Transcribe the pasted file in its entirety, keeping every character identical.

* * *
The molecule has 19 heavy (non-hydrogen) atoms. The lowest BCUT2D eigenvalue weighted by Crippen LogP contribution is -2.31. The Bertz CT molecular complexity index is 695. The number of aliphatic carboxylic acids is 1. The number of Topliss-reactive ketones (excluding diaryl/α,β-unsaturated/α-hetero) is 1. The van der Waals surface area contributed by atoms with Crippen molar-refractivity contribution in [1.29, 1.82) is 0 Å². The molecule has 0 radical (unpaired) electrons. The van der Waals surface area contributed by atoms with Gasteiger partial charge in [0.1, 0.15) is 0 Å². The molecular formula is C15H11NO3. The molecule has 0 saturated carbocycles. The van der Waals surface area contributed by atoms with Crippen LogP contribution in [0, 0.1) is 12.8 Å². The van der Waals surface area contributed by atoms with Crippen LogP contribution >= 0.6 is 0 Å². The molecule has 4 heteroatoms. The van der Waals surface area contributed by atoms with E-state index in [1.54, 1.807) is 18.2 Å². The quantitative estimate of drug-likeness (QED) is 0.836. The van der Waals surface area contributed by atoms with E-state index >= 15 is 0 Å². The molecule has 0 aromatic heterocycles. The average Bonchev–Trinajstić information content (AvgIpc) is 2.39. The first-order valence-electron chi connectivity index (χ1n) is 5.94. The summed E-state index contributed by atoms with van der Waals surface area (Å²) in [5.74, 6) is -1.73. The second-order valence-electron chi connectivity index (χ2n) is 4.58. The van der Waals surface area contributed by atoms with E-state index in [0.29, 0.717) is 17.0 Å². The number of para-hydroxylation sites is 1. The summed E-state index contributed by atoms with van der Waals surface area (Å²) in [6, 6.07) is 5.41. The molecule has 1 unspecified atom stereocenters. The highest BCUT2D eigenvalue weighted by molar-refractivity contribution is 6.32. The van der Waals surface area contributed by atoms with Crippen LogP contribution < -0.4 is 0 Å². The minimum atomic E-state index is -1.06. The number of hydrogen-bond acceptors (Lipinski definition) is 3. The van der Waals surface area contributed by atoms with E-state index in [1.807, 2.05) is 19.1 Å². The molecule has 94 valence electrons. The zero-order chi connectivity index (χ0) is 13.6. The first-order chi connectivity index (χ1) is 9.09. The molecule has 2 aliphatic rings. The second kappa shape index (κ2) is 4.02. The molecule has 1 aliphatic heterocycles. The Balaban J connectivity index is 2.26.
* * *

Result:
The molecule has 19 heavy (non-hydrogen) atoms. The lowest BCUT2D eigenvalue weighted by Crippen LogP contribution is -2.31. The Bertz CT molecular complexity index is 695. The number of aliphatic carboxylic acids is 1. The number of Topliss-reactive ketones (excluding diaryl/α,β-unsaturated/α-hetero) is 1. The van der Waals surface area contributed by atoms with Crippen molar-refractivity contribution in [1.29, 1.82) is 0 Å². The molecule has 0 radical (unpaired) electrons. The van der Waals surface area contributed by atoms with Gasteiger partial charge in [0.1, 0.15) is 0 Å². The molecular formula is C15H11NO3. The molecule has 0 saturated carbocycles. The van der Waals surface area contributed by atoms with Crippen LogP contribution in [0, 0.1) is 12.8 Å². The van der Waals surface area contributed by atoms with Crippen LogP contribution >= 0.6 is 0 Å². The molecule has 4 heteroatoms. The van der Waals surface area contributed by atoms with E-state index in [1.54, 1.807) is 18.2 Å². The quantitative estimate of drug-likeness (QED) is 0.836. The van der Waals surface area contributed by atoms with E-state index >= 15 is 0 Å². The molecule has 0 aromatic heterocycles. The average Bonchev–Trinajstić information content (AvgIpc) is 2.39. The first-order valence-electron chi connectivity index (χ1n) is 5.94. The summed E-state index contributed by atoms with van der Waals surface area (Å²) in [5.74, 6) is -1.73. The second-order valence-electron chi connectivity index (χ2n) is 4.58. The van der Waals surface area contributed by atoms with E-state index in [0.29, 0.717) is 17.0 Å². The number of para-hydroxylation sites is 1. The summed E-state index contributed by atoms with van der Waals surface area (Å²) in [6, 6.07) is 5.41. The molecule has 1 unspecified atom stereocenters. The highest BCUT2D eigenvalue weighted by molar-refractivity contribution is 6.32. The van der Waals surface area contributed by atoms with Crippen LogP contribution < -0.4 is 0 Å². The minimum atomic E-state index is -1.06. The number of hydrogen-bond acceptors (Lipinski definition) is 3. The van der Waals surface area contributed by atoms with E-state index in [1.807, 2.05) is 19.1 Å². The molecule has 94 valence electrons. The zero-order chi connectivity index (χ0) is 13.6. The first-order chi connectivity index (χ1) is 9.09. The molecule has 2 aliphatic rings. The second kappa shape index (κ2) is 4.02. The molecule has 1 aliphatic heterocycles. The Balaban J connectivity index is 2.26.